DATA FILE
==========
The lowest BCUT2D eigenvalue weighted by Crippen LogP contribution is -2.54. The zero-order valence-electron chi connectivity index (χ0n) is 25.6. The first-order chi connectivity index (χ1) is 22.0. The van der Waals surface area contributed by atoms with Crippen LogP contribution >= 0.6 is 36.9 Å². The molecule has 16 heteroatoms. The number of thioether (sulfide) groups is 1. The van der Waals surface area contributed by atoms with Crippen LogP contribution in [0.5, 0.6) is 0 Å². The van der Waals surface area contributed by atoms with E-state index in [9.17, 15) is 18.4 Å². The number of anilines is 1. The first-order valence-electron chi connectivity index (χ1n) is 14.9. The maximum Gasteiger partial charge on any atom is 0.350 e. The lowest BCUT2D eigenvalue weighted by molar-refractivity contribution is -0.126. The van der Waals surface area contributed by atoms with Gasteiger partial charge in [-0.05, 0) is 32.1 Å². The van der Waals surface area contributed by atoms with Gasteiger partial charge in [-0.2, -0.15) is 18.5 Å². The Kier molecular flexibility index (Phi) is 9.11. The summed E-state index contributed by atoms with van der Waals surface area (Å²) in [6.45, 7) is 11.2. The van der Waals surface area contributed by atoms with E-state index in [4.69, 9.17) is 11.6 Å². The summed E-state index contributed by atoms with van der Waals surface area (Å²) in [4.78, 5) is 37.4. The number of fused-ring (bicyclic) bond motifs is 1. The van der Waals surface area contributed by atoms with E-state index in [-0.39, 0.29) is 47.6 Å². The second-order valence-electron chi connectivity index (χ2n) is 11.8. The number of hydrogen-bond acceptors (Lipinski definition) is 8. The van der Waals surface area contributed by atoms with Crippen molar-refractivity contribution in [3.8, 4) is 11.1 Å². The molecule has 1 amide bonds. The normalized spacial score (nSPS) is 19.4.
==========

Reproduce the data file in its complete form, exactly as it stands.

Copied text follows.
The lowest BCUT2D eigenvalue weighted by Crippen LogP contribution is -2.54. The zero-order valence-electron chi connectivity index (χ0n) is 25.6. The first-order chi connectivity index (χ1) is 22.0. The van der Waals surface area contributed by atoms with Crippen LogP contribution >= 0.6 is 36.9 Å². The molecule has 16 heteroatoms. The number of thioether (sulfide) groups is 1. The van der Waals surface area contributed by atoms with Crippen LogP contribution in [0.5, 0.6) is 0 Å². The van der Waals surface area contributed by atoms with E-state index in [9.17, 15) is 18.4 Å². The number of anilines is 1. The first-order valence-electron chi connectivity index (χ1n) is 14.9. The maximum Gasteiger partial charge on any atom is 0.350 e. The lowest BCUT2D eigenvalue weighted by molar-refractivity contribution is -0.126. The van der Waals surface area contributed by atoms with Gasteiger partial charge in [-0.05, 0) is 32.1 Å². The van der Waals surface area contributed by atoms with Gasteiger partial charge in [-0.2, -0.15) is 18.5 Å². The Kier molecular flexibility index (Phi) is 9.11. The summed E-state index contributed by atoms with van der Waals surface area (Å²) in [6.45, 7) is 11.2. The van der Waals surface area contributed by atoms with E-state index in [4.69, 9.17) is 11.6 Å². The summed E-state index contributed by atoms with van der Waals surface area (Å²) in [4.78, 5) is 37.4. The number of fused-ring (bicyclic) bond motifs is 1. The van der Waals surface area contributed by atoms with E-state index in [-0.39, 0.29) is 47.6 Å². The second-order valence-electron chi connectivity index (χ2n) is 11.8. The number of hydrogen-bond acceptors (Lipinski definition) is 8. The van der Waals surface area contributed by atoms with Crippen molar-refractivity contribution in [3.8, 4) is 11.1 Å². The molecule has 1 amide bonds. The normalized spacial score (nSPS) is 19.4.